Retrospect, The Giro



The proverbial fork has received permission to be inserted into the Giro, because the 2010 edition of the race is done! Now with two completed grand tours to my name, namely the last two editions of the Giro d’Italia, one immediate reaction is the question of how the two races compare. If hindsight is 20/20, then it’s perhaps somewhat surprising that despite the ink that marks the completion of this year’s race still drying, I’m left shell-shocked wondering what was more difficult.

The following is an unraveling of my thoughts after completing an event as extraordinary as the Giro d’Italia. Hopefully it will unfold in a somewhat congruent and fluid fashion, but given how wild the race is, we’ll just have to see.

2009 celebrated the centennial anniversary of the Giro and to say that Angelo Zomegnan put forth a concerted effort to produce a difficult event for this momentous occasion would be an understatement as equally devastating as to describe the Giro as “Well, yeah it’s hard.” With the first of many gut-busting mountaintop finish arriving on just the fourth stage, three different expeditions deep into the Italian (as well as Austrian and Swiss) mountains, all in addition to one of the most challenging final weeks of grand tour racing in recent memory, the 2009 Giro was clearly more than a celebratory hundredth anniversary parade.

Furthermore, or perhaps adding insult to injury, it wasn’t just the undulating terrain that made for arduous racing, rather, last year’s Giro always pushed the envelope across the board. Extraordinarily long transfers were the norm; we often woke up early to make the longer than desired drive to the start, next a half dozen hours of racing some of the most brutal races of my life, closely followed by another sinuous drive in the bus to a half-way point between today’s finish and tomorrow’s start.  Burning the candle at both ends was simply the way things operate, as dinner was served typically around 9 or 10pm. We also quickly discovered that navigating dicey finishing kilometers through cobbled streets no more than three meters wide is the status quo. Moreover, given these difficult circumstances, it’s surprisingly that this also marked the fastest Giro ever. Collectively, this 2009 Giro really was something extraordinary.

Yet my perception was that 2010 Giro was indubitably harder. (Of course perception is a loose term and the criteria to be classified as harder is often indefinably ambiguous.) The distances in 2010 weren’t significantly greater, but we seemed to tackle more notorious climbs with greater regularity. Whereas 2009 boasted the novelty of a sub-80km Blockhaus stage and a few other toughies, 2010 featured Monte Grappa and Terminillo, Zocolan, the knee busting Plan de Corones, and Gavia. The second to last road stage climbed more vertical than any other stage to date… which was then followed by the Gavia stage, forcing us to climb nearly fifty percent more vertical than the previous day! These back-to-back stages arriving as close to the final Verona time is telling to how hard this edition truly was. There is a perpetual cycle in effect given this race layout; the harder the race becomes, the further we get into the race, despite how we racers are becoming more and more exhausted.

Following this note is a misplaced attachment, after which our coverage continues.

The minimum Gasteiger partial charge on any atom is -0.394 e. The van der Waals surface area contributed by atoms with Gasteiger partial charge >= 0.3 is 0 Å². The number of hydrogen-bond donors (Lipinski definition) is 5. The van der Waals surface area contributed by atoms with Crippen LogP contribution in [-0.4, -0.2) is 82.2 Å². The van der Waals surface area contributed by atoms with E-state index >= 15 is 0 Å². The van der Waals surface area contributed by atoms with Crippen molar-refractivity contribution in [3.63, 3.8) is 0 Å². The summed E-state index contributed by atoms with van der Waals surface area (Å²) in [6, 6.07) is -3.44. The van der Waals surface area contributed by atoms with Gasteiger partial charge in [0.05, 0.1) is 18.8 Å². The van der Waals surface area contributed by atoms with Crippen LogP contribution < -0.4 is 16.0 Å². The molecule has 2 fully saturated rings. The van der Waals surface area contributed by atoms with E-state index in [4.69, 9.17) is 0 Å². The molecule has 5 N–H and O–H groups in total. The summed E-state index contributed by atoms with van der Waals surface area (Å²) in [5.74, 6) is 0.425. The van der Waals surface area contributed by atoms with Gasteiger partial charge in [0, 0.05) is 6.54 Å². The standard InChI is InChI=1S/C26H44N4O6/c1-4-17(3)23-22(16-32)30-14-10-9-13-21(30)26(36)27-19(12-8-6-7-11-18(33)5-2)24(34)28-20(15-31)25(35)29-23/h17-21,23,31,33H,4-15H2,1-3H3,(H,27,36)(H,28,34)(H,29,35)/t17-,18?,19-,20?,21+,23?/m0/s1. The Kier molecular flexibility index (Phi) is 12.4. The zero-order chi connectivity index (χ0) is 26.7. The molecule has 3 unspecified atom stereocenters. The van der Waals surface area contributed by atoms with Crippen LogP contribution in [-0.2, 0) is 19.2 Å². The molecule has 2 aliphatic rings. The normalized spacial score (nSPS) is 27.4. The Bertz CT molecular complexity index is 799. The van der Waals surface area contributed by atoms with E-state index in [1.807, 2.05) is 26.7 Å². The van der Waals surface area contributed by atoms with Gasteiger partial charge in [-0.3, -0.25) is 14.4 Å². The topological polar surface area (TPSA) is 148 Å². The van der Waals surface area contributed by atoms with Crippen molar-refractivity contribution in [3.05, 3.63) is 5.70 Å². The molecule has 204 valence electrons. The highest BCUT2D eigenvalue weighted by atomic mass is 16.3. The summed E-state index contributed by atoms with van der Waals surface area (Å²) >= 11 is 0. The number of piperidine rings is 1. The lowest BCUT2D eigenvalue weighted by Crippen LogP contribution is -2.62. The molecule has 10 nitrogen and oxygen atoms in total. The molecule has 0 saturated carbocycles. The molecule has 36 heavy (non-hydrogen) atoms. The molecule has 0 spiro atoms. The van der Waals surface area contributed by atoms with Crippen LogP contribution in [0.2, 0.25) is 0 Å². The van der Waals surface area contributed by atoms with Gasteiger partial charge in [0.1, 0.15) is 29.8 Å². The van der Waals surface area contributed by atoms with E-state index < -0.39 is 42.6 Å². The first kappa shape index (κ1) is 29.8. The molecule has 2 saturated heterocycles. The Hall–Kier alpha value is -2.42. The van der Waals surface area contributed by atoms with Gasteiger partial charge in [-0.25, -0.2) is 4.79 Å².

The weather in 2010 was another massive impediment seemingly as large as the looming Dolomites. Collectively in all of 2009, we suffered through about one hour of rain and the rest of the time it was simply searingly hot. This year, however, seemed to simply offer rain rain rain. Even on days that appeared on television to be clear, we would have an hour or two of rain spaced intermittently throughout the day. The thirty fewer finishers in 2010 as compared to 2009 certainly shows that weather plays a roll in attrition.

Allow me to stop beating around the bush and just say it (again): 2010 was a harder race. A grand tour really is an awesome event, and I’ve discovered that finishing the year before does not mean that I’m a grand tour aficionado… yet. This year’s race was a beast. But the best lesson I’ve discovered is just how much I love the Giro! Its difficulty, its beauty, its rich history, the passion elicited from the fans all throughout the country, and virtually everything about the race is why I love it. It is spectacular to an indescribable degree and I hope to add many more to my name.



Comments

  1. matt k

    giro congrats ted.

    thanks for the insight into the peloton. the last few posts on food offered a good perspective

    Reply
  2. Jennifer

    The race this year was “Giro-ific” to watch.

    Reply
  3. Psychlist

    i hope all the suffering makes you a better cyclist Ted. both giro editions were indeed ‘epic’; gone are the days of a giro peleton riding ‘piano’ for the first 4 hours and balls out for the next 2!

    thanks for taking the time to articulate your thoughts. very insightful.

    Reply
  4. Charsa

    Thank you for the clear, honest look at the Giro. You are educating us in a way we cannot get from simply watching races on TV and net.

    Always looking forward to your well-written articles. Thanks!

    Reply

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